This is a downright doozy of a lede:
For the stunted American male, frustrated with the changing demographics of the country and gripped by the belief that his days on top are coming to an end, there may be no form of pornography more satisfying than watching a bunch of hard-drinking, pub-singing soccer fans with thick brogues beat the hell out of one another.
Yes, this article is about soccer, but stay with me. Former Grantland editor Jay Caspian Kang, writing in the New York Times magazine, suggests that young, white, American males are coping with their loss of socioeconomic prestige by becoming racist soccer hooligans. His evidence is . . . one soccer game he went to one time.
Give Kang this point, at least: There are racist soccer fans in Europe, and there are particularly virulent strains among the worst hooligans. When it happens, it’s deplorable. But shoving a black passenger off the Paris Métro — as several Chelsea fans did in February 2015, and which Kang takes as emblematic of soccer in the UK and on the Continent — is a rarity, not the norm.
But Kang contends that it’s the racism manifest in those incidents that American fans are interested in appropriating. For instance, those blue-collar boys who can’t find work at the mine and are releasing their pent up rage at soccer games — you know, typical Seattle types – sing lyrics such as: “Take ’em all, Take ’em all, / Put ’em up against a wall and shoot ’em! / Short and tall, watch ’em fall. / Come on boys, take ’em all!” No prizes for guessing who they are putting up against the wall, am I right?
Actually, the song, “Take ‘Em All,” a 1982 hit by the English band Cock Sparrer, has nothing to do with minorities of any hue. It’s about rich, smug executives in the recording industry: “Well tough sh*t boys, it aint our fault / Your record didn’t make it / We made you dance, you had your chance / But you didn’t take it.” And it has a long history as an American soccer chant.
But fear not. Kang has more pointed rhetorical questions:
It’s worth asking why soccer fans in a country with millions of immigrants from soccer-crazed countries in Central and South America would look so longingly toward Western Europe, or why the American media’s coverage of soccer culture, however scant, focuses on soccer bars in gentrified Brooklyn and fan organizations in majority-white cities like Portland, Ore., and Seattle.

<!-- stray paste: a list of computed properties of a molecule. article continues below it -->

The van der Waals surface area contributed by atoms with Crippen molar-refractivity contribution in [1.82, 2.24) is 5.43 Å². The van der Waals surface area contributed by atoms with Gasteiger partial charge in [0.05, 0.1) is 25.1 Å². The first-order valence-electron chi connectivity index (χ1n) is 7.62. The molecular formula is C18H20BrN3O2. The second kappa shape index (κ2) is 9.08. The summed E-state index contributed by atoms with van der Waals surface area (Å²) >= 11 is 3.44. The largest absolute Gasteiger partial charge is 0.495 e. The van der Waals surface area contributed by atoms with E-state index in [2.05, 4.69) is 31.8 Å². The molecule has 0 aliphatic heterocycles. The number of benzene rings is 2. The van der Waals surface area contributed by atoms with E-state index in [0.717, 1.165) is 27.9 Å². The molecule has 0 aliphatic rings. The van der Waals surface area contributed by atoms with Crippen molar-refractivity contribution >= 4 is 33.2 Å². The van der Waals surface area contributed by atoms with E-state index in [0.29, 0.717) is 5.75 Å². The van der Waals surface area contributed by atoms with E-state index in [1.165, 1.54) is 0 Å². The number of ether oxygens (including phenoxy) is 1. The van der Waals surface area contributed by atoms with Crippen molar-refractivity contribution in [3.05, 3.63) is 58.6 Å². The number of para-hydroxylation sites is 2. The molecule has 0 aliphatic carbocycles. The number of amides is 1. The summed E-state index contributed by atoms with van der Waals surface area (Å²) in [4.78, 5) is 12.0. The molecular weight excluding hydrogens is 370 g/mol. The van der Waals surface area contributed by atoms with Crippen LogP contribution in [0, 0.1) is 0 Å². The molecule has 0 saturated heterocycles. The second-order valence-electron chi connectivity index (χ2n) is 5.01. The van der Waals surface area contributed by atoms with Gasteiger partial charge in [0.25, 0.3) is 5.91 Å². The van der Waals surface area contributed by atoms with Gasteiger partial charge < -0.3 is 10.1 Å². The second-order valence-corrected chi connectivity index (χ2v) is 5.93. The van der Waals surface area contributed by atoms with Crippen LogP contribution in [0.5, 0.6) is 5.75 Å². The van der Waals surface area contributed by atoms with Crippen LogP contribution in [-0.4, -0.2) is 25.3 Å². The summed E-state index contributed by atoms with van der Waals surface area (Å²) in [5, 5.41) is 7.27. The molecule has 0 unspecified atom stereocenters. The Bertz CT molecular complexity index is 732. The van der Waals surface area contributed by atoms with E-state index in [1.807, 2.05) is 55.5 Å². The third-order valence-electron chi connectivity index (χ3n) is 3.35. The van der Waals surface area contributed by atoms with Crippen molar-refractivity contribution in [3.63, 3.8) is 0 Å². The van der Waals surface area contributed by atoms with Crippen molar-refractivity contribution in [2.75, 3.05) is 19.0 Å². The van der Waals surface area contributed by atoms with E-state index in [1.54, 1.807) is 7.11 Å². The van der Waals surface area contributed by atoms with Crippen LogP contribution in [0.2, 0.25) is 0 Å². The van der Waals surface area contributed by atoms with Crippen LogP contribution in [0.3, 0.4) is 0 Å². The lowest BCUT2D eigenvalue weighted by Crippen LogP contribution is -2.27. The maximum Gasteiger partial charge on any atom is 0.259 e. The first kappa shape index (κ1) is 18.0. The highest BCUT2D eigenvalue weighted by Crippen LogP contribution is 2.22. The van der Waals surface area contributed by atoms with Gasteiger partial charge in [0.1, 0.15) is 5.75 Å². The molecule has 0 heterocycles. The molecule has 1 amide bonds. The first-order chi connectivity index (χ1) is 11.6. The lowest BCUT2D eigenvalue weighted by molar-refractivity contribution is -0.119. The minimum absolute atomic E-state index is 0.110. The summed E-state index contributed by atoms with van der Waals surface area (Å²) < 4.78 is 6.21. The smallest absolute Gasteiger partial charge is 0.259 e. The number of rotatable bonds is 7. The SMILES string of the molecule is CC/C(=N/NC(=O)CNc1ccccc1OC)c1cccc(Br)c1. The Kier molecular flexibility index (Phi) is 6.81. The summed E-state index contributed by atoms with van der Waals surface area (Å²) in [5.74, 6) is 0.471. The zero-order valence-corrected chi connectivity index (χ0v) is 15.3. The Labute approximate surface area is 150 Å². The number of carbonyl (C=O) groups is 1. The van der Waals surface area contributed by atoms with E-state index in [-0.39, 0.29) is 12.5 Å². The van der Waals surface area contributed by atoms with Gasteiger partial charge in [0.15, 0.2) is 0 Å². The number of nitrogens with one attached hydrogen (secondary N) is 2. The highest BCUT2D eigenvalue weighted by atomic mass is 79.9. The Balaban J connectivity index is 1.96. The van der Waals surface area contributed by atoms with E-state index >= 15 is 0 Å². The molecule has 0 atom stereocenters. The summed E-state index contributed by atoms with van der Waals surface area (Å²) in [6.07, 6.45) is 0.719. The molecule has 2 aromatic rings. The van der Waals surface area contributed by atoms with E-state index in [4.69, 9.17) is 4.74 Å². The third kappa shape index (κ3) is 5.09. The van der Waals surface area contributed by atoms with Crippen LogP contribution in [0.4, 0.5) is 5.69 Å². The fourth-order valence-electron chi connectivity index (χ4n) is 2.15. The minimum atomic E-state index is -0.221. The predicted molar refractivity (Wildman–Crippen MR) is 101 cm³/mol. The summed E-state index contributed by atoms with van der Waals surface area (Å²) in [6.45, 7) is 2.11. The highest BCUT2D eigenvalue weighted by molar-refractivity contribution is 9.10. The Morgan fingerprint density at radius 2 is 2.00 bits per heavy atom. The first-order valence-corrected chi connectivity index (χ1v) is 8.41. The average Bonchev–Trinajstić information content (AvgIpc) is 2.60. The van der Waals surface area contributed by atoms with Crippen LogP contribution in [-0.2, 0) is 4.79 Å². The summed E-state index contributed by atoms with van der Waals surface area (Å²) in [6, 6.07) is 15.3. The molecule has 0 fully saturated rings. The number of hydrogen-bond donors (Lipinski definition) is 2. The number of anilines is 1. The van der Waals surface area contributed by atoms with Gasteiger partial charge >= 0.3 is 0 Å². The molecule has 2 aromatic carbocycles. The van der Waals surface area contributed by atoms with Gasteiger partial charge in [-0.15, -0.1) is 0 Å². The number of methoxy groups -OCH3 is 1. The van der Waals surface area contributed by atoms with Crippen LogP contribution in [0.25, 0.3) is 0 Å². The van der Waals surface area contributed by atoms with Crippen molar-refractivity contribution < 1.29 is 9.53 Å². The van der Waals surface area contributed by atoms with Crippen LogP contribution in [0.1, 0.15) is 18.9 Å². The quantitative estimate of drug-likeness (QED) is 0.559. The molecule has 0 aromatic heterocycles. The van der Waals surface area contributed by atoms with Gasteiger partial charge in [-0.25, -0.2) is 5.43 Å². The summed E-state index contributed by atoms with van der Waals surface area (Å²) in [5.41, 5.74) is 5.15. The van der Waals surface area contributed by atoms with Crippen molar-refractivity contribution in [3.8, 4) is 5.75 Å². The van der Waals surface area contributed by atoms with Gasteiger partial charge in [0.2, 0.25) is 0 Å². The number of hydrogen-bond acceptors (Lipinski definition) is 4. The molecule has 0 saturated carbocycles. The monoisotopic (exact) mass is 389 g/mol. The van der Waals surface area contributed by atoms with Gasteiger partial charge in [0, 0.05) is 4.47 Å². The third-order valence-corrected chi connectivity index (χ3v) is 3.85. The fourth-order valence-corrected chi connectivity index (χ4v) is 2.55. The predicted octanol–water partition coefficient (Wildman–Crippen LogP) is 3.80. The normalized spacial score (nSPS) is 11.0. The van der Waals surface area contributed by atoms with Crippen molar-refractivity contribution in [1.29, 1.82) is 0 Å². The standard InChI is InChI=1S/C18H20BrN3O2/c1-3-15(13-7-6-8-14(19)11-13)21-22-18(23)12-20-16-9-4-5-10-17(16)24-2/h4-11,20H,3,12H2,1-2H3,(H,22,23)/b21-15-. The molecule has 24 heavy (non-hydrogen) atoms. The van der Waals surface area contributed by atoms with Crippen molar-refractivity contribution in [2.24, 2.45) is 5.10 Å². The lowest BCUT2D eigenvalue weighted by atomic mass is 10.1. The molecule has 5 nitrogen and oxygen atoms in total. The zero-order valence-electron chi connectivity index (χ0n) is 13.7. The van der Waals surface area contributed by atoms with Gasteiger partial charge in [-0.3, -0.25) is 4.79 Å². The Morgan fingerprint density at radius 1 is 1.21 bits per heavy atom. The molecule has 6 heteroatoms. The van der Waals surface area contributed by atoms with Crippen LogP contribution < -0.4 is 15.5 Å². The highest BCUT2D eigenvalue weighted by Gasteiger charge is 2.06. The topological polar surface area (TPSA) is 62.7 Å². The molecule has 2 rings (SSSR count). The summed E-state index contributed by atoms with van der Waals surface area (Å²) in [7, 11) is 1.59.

Hint: The answer starts with a “R” and ends with an “acism!” White people angry about their economic dislocation aren’t interested in palling around with the dirty Mexicans stealing their jobs. That’s why they’ve embraced the sport that Latinos everywhere love! Sure, why not. The Pacific Northwest, hotbed of Confederate nostalgia.
Thankfully, immigrants are not fooled. Anyone who doesn’t understand why so few Mexican-Americans root for the United States national team “doesn’t need to look much farther than the crowds who gather in M.L.S. stadiums and bars and sing songs inspired by groups who shove black men off subway trains and travel to foreign cities to taunt Muslim immigrants.” Or maybe it has to do with our hollowed-out mechanisms of assimilation, or with the unique place of fútbol in Latin American culture as opposed to the panoply of sports long on offer in the U.S., or with the fact that Chicharrito and Lionel Messi are global phenomena and Clint Dempsey, well, isn’t.
But entertaining those explanations would detract from Kang’s point, which is that he recently attended a soccer game in the hometown of Starbucks and Sur La Table fine cookware, so obviously he’s got his finger on America’s racial pulse.
Given the actual origin of the Seattle fans’ song, it’s worth noting that Kang does not in fact cite a single song sung by American soccer fans that originates with British or European racists. In fact, he doesn’t name a single racist thing any American soccer fan has ever done. That’s because the phenomenon Kang is exposing simply doesn’t exist.
But sometimes an arsehole in Manchester says something nasty, and Donald Trump exists, and you’re behind on your daily quota for hot-takes, so, you know — nudge, nudge . . .